Thursday, August 28, 2008

"extreme cases"

Here's the lowdown on extreme cases. I don't qualify, by the way.

"Orthognathic surgery involves the surgical manipulation of the facial skeleton, particularly the maxilla and mandible, to restore the proper anatomic and functional relationship in patients with dentofacial skeletal anomalies, which may be caused by congenital or developmental anomalies or by traumatic injury. (1)

Note: This policy does not address surgical treatment of temporomandibular joint dysfunction or the surgical management of sleep apnea; discussion of these conditions may be found in Medical Policies, Surgery Nos. 49, 122 and 142.

Policy/Criteria
Orthognathic surgery for the treatment of obstructive sleep apnea may be considered medically necessary when the criteria in Surgery, Policy No. 49 are met.

Orthognathic surgery may be considered medically necessary to correct jaw and craniofacial deformities in the absence of obstructive sleep apnea when all of the following criteria (1-3) are met: Significant functional impairment is documented as a result of illness, injury, congenital anomaly, or developmental anomaly.

Significant functional impairment must be directly attributable to jaw and craniofacial deformities and must include one or more of the following:

  • Chewing-induced trauma secondary to malocclusion
  • Significantly impaired swallowing and/or choking due to inadequate mastication secondary to malocclusion
  • Significant speech abnormalities (e.g., sibilant distortions or velopharyngeal distortion) which have not responded to speech therapy and are secondary to malocclusion
  • Loss of masticatory or incisive function due to malocclusion or skeletal abnormality
  • Airway restriction

Significant over- or underjet as documented by one of the following:

  • In mandibular excess or maxillary deficiency, a reverse overjet of 3mm or greater
  • In mandibular deficiency, an overjet of 5mm or greater
  • Open bite of 4mm or greater
  • Deep bite of 7mm or greater
  • Less than six posterior teeth in functional opposition to other teeth secondary to a developmental or congenital growth abnormality (as opposed to a consequence of the loss of teeth)
  • The functional impairment and over- or underjet are not correctable with non-surgical treatment modalities.

Orthognathic surgery in the absence of significant physical functional impairment is considered cosmetic, including but not limited to when used for altering or improving bite or for improvement of appearance.

The following documentation is required to determine medical necessity for orthognathic surgery:

  • Current study models with the appropriate bite registration and/or the back of the models trimmed such that they represent the patient's current pre-surgical centric occlusion and/or centric relation bite
  • Intra-oral and extra-oral photographs
  • Cephalometric x-rays
  • Diagnostic report
  • Panorex x-ray

7 comments:

holski said...

I am so mad for you right now. I can't even think of what to say. It's not fair. Is there anything you can do?

ps-Brennan has offered to marry you, so you can come to Canada and have the surgery for free. =)

Thinking about ya.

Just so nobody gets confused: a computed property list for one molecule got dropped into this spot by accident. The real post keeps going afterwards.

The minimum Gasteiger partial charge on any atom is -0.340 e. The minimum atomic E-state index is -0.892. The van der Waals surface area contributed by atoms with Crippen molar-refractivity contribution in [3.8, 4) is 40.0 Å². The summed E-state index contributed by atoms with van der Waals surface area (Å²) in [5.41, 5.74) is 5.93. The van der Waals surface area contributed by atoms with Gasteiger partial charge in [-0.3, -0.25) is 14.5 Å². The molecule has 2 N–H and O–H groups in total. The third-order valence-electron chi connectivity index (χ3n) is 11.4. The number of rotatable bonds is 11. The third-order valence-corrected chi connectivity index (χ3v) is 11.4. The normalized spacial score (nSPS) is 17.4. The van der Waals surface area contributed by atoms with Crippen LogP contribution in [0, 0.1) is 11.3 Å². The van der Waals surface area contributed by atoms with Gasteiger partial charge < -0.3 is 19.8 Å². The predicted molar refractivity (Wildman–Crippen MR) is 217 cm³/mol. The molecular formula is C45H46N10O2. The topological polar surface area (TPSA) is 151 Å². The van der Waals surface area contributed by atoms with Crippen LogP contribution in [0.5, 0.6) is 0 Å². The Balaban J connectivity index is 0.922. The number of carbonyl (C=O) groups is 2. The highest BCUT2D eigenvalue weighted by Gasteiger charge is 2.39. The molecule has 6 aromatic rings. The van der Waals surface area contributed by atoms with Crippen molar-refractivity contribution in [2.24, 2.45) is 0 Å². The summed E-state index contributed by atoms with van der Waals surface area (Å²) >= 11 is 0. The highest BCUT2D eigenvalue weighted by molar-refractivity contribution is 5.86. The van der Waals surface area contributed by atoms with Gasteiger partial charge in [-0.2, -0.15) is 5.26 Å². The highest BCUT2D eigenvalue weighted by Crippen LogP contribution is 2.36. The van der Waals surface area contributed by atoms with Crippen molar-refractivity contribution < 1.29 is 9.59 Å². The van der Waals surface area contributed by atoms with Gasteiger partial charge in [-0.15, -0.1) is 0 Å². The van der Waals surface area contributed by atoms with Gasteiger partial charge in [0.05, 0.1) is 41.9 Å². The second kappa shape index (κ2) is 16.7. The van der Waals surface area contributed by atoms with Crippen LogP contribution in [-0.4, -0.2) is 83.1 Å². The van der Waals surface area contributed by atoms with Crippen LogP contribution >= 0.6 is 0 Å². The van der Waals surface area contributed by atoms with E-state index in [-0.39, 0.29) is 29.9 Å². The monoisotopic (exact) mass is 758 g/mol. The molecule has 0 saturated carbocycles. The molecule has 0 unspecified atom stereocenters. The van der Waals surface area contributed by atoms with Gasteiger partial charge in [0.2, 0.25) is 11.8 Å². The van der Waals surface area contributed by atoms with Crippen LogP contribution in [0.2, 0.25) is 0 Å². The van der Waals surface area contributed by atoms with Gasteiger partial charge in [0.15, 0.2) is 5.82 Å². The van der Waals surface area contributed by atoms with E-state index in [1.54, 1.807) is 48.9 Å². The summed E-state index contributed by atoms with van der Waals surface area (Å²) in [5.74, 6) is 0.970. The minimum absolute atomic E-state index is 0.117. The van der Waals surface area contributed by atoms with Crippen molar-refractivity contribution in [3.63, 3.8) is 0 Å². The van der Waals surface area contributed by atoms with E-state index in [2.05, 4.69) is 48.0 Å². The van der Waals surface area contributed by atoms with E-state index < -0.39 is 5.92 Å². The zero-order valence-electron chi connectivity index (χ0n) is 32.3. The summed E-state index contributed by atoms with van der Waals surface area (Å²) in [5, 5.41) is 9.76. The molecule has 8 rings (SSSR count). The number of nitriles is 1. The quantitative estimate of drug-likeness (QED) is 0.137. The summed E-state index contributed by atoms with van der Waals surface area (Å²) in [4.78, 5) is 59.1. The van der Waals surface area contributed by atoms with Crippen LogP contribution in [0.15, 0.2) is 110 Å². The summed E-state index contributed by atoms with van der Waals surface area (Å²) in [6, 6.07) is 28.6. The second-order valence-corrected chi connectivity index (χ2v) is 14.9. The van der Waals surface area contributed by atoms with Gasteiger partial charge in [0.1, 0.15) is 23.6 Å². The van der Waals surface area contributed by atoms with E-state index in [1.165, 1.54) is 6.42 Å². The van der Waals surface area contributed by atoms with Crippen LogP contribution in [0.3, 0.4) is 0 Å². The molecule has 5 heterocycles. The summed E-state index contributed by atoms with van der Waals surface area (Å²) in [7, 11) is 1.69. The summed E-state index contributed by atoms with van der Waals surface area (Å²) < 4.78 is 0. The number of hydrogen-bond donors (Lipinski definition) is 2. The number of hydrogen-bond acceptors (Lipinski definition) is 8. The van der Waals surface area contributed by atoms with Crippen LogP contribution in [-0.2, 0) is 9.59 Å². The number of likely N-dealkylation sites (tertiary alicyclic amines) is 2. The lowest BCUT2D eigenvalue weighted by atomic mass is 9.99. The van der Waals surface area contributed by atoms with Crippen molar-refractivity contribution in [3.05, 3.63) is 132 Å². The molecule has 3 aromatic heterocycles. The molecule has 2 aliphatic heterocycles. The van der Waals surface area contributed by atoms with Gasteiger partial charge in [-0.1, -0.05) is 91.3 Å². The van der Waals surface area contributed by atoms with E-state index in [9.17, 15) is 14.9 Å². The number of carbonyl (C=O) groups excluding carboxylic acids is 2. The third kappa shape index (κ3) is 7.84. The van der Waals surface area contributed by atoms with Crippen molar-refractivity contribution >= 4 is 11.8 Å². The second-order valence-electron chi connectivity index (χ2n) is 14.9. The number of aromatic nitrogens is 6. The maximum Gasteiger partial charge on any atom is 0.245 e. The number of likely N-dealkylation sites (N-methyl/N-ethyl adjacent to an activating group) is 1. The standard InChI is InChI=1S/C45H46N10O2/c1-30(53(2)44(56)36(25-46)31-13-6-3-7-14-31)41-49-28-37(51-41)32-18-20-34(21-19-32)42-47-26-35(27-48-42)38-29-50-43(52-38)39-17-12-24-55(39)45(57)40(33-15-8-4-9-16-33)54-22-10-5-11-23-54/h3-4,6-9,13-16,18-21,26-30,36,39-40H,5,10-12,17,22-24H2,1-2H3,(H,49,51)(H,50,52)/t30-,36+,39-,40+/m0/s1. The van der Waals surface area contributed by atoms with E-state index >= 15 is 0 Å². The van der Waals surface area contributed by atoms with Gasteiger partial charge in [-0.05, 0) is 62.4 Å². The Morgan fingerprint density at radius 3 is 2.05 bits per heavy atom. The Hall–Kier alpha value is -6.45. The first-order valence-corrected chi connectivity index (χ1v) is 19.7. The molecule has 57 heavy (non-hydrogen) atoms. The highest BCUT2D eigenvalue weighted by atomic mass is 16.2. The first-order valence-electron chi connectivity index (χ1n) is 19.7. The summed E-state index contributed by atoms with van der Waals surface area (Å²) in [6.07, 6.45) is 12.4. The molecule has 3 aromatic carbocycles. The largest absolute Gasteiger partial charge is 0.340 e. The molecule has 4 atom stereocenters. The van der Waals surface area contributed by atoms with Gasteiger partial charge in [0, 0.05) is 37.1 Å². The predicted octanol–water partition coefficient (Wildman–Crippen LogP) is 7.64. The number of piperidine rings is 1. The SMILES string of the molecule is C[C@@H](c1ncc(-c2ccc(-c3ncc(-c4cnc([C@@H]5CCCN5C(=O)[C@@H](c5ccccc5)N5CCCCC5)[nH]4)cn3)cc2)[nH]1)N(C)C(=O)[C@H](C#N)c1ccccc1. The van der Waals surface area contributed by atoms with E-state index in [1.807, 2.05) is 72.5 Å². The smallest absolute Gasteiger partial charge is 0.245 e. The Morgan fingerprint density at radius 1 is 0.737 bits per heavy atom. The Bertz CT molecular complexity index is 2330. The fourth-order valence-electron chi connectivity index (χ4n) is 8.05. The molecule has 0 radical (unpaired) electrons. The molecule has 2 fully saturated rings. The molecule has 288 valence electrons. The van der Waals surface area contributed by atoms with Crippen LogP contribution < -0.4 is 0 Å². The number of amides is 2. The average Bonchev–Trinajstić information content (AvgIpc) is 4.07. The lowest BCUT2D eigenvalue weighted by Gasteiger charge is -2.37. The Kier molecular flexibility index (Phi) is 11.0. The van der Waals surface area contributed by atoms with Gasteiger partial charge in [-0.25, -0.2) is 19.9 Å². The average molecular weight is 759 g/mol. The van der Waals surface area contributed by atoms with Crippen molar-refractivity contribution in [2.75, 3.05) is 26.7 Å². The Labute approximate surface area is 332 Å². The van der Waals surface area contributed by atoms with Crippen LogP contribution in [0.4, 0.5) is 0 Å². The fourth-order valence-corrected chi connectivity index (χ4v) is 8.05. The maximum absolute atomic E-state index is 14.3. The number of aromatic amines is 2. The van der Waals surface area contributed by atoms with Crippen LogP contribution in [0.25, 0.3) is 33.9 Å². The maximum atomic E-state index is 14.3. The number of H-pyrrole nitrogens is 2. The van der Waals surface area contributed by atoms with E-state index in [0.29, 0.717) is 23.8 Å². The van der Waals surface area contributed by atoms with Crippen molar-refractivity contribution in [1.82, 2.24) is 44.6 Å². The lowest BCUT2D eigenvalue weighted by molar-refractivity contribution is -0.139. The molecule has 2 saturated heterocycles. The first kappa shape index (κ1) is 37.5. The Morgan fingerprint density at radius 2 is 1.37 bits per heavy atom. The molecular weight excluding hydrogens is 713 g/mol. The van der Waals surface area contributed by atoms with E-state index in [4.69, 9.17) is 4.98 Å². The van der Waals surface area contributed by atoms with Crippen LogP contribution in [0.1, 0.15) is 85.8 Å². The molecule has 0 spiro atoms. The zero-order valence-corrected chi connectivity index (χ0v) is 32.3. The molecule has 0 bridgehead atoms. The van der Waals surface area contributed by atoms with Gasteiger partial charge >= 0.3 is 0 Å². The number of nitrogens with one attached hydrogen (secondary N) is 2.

Stephanie said...

Steph, I can't imagine how frustrating this is for you right now. Don't give up. My surgery was denied the first time around, and I appealed, winning the appeal. Talk to your OS and OD, tell them exactly what your new policy says. They should be able to walk you through an appeal. Make sure they address the same vocabulary used in your policy. How much is your overjet right now? Yours looks similar to mine, and I am at 7 mm, so you may meet that criteria. Also, as they get you ready for surgery, it may get worse, so that actually works in your favor. If you have TMJ dysfunction, that could be considered "Chewing-induced trauma secondary to malocclusion ". I can forward you my appeal letters from my OS, OD, and myself. The letter from my OD was brilliant, I think it was what sealed the deal. Don't give up without a fight. Be ready to fight. The insurance companies count on you giving up. I will help you in any way that I can.

Katherine said...

I am so glad Stephanie chimed in on this, I was coming on here to suggest you run this by her!!!

This is a huge battle and I dson't envy you the amount of leg work it could take to get this(and from anything I've read, not an uncommon one, unfortunately). It comes down to channelling that disgust and throwing it right back at them.

Can I ask what makes you carte blanche it as not being relevant to you? Yes they use all the big words and make you feel like you have to be a circus freak to qualify, however I swear they make it sound all flowery...you just need to play the game and be a royal pain in the a$$.

You still Breathing? :)

laura said...

This really sucks! But wait ... how do you know you don't qualify as extreme? It's only been a couple of days. Did the insurance company reject you that quickly? Mine takes weeks to do anything.

You're only chewing with a few teeth, right? That's functional impairment.

And your overjet looks like mine, which is around 5mm. If it's less, perhaps that will change as you get closer to surgery time.

When I first talked to my surgeon he said that the ins company wouldn't approve me until after the orthodontist had moved my teeth into their pre-surgery position. Only then would they fit the criteria.

laura said...

btw what are you and holly using to show update times on your buddy list?

chinderella said...

This is so.. maddening!! 'Considered cosmetic', my ass. I hope Stephanie can help you jump through the loops.

mylene

Katherine said...

Just stopping by to let you know I've been thinking about you this week: hoping the first week back at school went well & all that jazz.

Keep the faith *hug*
:)